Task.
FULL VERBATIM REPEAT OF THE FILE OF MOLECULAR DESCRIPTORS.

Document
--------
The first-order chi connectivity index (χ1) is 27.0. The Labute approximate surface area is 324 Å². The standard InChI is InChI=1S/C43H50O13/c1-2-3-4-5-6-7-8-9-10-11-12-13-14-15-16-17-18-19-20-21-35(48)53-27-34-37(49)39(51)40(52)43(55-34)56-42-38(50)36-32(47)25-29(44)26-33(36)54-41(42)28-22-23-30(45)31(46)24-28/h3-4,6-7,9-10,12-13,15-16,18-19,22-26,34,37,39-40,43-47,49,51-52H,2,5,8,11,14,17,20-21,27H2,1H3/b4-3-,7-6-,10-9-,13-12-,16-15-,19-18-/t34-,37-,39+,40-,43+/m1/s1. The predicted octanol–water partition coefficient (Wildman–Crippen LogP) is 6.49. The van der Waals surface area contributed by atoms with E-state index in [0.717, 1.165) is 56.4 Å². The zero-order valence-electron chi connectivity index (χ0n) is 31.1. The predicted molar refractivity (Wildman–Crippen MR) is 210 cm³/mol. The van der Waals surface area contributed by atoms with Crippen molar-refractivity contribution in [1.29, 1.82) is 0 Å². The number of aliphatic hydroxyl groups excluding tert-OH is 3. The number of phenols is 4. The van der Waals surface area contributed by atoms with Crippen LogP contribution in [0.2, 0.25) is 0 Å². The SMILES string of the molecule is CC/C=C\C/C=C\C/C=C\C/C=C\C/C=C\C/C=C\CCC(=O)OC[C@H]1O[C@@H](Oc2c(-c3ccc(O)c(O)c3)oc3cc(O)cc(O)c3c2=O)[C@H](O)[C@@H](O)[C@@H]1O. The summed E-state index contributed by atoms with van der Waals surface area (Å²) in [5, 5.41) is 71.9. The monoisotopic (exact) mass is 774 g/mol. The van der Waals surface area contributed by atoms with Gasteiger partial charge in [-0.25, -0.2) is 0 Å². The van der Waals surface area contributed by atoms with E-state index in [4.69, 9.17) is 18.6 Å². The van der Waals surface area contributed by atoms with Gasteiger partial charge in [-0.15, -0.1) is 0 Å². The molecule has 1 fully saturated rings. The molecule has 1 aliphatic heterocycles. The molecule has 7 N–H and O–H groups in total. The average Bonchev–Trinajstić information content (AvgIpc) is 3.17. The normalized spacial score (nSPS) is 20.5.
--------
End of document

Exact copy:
The first-order chi connectivity index (χ1) is 27.0. The Labute approximate surface area is 324 Å². The standard InChI is InChI=1S/C43H50O13/c1-2-3-4-5-6-7-8-9-10-11-12-13-14-15-16-17-18-19-20-21-35(48)53-27-34-37(49)39(51)40(52)43(55-34)56-42-38(50)36-32(47)25-29(44)26-33(36)54-41(42)28-22-23-30(45)31(46)24-28/h3-4,6-7,9-10,12-13,15-16,18-19,22-26,34,37,39-40,43-47,49,51-52H,2,5,8,11,14,17,20-21,27H2,1H3/b4-3-,7-6-,10-9-,13-12-,16-15-,19-18-/t34-,37-,39+,40-,43+/m1/s1. The predicted octanol–water partition coefficient (Wildman–Crippen LogP) is 6.49. The van der Waals surface area contributed by atoms with E-state index in [0.717, 1.165) is 56.4 Å². The zero-order valence-electron chi connectivity index (χ0n) is 31.1. The predicted molar refractivity (Wildman–Crippen MR) is 210 cm³/mol. The van der Waals surface area contributed by atoms with Crippen molar-refractivity contribution in [1.29, 1.82) is 0 Å². The number of aliphatic hydroxyl groups excluding tert-OH is 3. The number of phenols is 4. The van der Waals surface area contributed by atoms with Crippen LogP contribution in [0.2, 0.25) is 0 Å². The SMILES string of the molecule is CC/C=C\C/C=C\C/C=C\C/C=C\C/C=C\C/C=C\CCC(=O)OC[C@H]1O[C@@H](Oc2c(-c3ccc(O)c(O)c3)oc3cc(O)cc(O)c3c2=O)[C@H](O)[C@@H](O)[C@@H]1O. The summed E-state index contributed by atoms with van der Waals surface area (Å²) in [5, 5.41) is 71.9. The monoisotopic (exact) mass is 774 g/mol. The van der Waals surface area contributed by atoms with Gasteiger partial charge in [-0.25, -0.2) is 0 Å². The van der Waals surface area contributed by atoms with E-state index in [4.69, 9.17) is 18.6 Å². The van der Waals surface area contributed by atoms with Gasteiger partial charge in [-0.15, -0.1) is 0 Å². The molecule has 1 fully saturated rings. The molecule has 1 aliphatic heterocycles. The molecule has 7 N–H and O–H groups in total. The average Bonchev–Trinajstić information content (AvgIpc) is 3.17. The normalized spacial score (nSPS) is 20.5.